# Dynamics Lunch

The Dynamics Lunch seminar meets regularly on Tuesdays at 12:00 at the lobby of the Manchester building. Speakers talk not about their own work, but rather about some interesting paper they read (can be classical or new), that they think might be interesting to a broad dynamical audience (many times it is attended also by people from combinatorics/analysis/group theory). Meanwhile all attendants eat fruit and sandwiches.

2018 Dec 04

# Dynamics Lunch: Manuel Luethi

12:00pm to 1:00pm

## Location:

Manchester faculty club
2018 Nov 13

# Dynamics Lunch: Jakub Konieczny

12:00pm to 1:00pm

## Location:

Manchester faculty club
2018 Nov 27

# Dynamics Lunch: Tom Gilat

12:00pm to 1:00pm

## Location:

Manchester faculty club
2018 Nov 06

# Dynamics Lunch: Weikun He

12:00pm to 1:00pm

## Location:

Manchester faculty club
2018 Oct 23

# Dynamics Lunch: Amir Algom "On \alpha \beta sets."

12:00pm to 1:00pm

## Location:

Manchester faculty club
Let $\alpha, \beta$ be elements of infinite order in the circle group. A closed set K in the circle is called an \alpha \beta set if for every x\in K either x+\alpha \in K or x+\beta \in K. In 1979 Katznelson proved that there exist non-dense \alpha \beta sets, and that there exist \alpha \beta sets of arbitrarily small Hausdorff dimension. We shall discuss this result, and a more recent result of Feng and Xiong, showing that the lower box dimension of every \alpha \beta set is at least 1/2.
2018 Dec 18

# Dynamics Lunch: Omer Ben-Neria

12:00pm to 1:00pm

2018 Jun 26

# Dynamics Lunch: Jasmin Matz (Huji) ״Distribution of periodic orbits of the horocycle flow״

12:00pm to 1:00pm

## Location:

Manchester lounge
An old result of Hedlund tells us that there are no closed orbits for the horocycle flow on a compact Riemann surface M. The situation is different if M is non-compact in which case there is a one-parameter family of periodic orbits for every cusp of M. I want to talk about a result by Sarnak concerning the distribution of the such orbits in each of these families when their length goes to infinity. It turns out that these orbits become equidistributed in M and the rate of convergence can in fact be quantified in terms of spectral properties of the Eisenstein series on M.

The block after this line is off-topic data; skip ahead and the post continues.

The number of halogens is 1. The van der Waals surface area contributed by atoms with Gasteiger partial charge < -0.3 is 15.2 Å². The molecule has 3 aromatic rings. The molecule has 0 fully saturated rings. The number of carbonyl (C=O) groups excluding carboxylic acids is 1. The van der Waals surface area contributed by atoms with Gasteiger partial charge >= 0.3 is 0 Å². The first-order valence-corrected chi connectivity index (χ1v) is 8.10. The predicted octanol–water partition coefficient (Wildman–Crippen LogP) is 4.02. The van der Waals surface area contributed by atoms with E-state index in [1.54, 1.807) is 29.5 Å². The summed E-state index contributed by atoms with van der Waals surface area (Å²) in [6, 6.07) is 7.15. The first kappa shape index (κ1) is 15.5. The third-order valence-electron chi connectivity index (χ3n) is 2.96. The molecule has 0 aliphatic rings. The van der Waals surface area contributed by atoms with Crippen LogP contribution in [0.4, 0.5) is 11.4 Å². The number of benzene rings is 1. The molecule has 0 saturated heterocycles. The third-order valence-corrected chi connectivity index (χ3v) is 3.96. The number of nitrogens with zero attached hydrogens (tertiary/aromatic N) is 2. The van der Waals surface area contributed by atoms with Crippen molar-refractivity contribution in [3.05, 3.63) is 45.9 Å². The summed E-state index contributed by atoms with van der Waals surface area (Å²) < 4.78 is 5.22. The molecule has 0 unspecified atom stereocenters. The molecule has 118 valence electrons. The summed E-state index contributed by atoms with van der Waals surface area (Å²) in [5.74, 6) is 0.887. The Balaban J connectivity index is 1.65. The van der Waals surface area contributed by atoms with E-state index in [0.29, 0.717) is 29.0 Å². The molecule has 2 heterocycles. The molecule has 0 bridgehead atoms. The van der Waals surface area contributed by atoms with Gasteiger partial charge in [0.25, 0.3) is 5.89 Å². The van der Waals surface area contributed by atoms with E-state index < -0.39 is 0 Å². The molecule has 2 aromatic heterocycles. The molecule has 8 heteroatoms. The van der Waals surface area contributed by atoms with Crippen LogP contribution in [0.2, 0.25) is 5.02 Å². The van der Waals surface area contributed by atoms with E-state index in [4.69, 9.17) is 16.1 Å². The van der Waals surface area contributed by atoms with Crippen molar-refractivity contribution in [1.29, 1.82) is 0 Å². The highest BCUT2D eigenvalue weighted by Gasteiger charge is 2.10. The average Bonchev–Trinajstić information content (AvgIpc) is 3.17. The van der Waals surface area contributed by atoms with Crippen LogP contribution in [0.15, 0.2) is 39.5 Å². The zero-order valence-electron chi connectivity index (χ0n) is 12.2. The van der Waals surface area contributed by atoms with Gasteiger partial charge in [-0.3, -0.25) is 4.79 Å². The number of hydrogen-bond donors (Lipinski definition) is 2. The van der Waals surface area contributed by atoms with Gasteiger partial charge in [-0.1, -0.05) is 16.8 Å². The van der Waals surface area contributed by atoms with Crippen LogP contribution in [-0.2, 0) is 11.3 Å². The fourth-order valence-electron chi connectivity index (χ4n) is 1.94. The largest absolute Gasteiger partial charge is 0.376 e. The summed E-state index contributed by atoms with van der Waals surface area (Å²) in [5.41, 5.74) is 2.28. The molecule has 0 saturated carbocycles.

2018 Jun 12

# Dynamics Lunch: No semimar

12:00pm to 1:00pm

## Location:

Manchester lounge
2018 Jun 05

# Dynamics Lunch: Hagai Lavner (Huji)

12:00pm to 1:00pm

## Location:

Manchester lounge
2018 May 29

# Dynamics Lunch: Matan Seidel (Huji) - "The Mass Transport Principle in Percolation Theory"

12:00pm to 1:00pm

## Location:

Manchester lounge
The Mass Transport Principle is a useful technique that was introduced to the study of automorphism-invariant percolations by Häggström in 1997. The technique is a sort of mass conservation principle, that allows us to relate random properties (such as the random degree of a vertex) to geometric properties of the graph. I will introduce the principle and the class of unimodular graphs on which it holds, as well as a few of its applications.
2018 May 22

# Dynamics Lunch: Tsviqa Lakrec (Huji)

12:00pm to 1:00pm

## Location:

Manchester lounge
2018 Apr 24

# No seminar - High Dim Combinatorics conference

12:00pm to 1:00pm

## Location:

Manchester lounge
2018 Apr 10

# Dynamics Lunch: Ariel Rapaport (Huji) ״Dimension conservation for self-homothetic sets״

12:00pm to 1:00pm

## Location:

Manchester lounge
2018 Jun 19

# Dynamics Lunch: Amichai Lampert (Huji) "Equidistribution of Zeros of Polynomials"

12:00pm to 1:00pm

## Location:

Manchester lounge
A classical theorem of Erdos and Turan states that if a monic polynomial has small values on the unit circle (relative to its constant coefficient), then its zeros cluster near the unit circle and are close to being equidistributed in angle. In February 2018, K. Soundararajan gave a short and elementary proof of their result using Fourier analysis. I'll present this new proof.
2018 May 01

# Dynamics Lunch: Ofir David (Huji) "On Minkowski's conjecture"

12:00pm to 1:00pm

## Location:

Manchester lounge
One of the first algorithm any mathematician learns about is the Euclidean division algorithm for the rational integer ring Z. When asking whether other integer rings have similar such division algorithms, we are then led naturally to a geometric interpretation of this algorithm which concerns lattices and their (multiplicative) covering radius.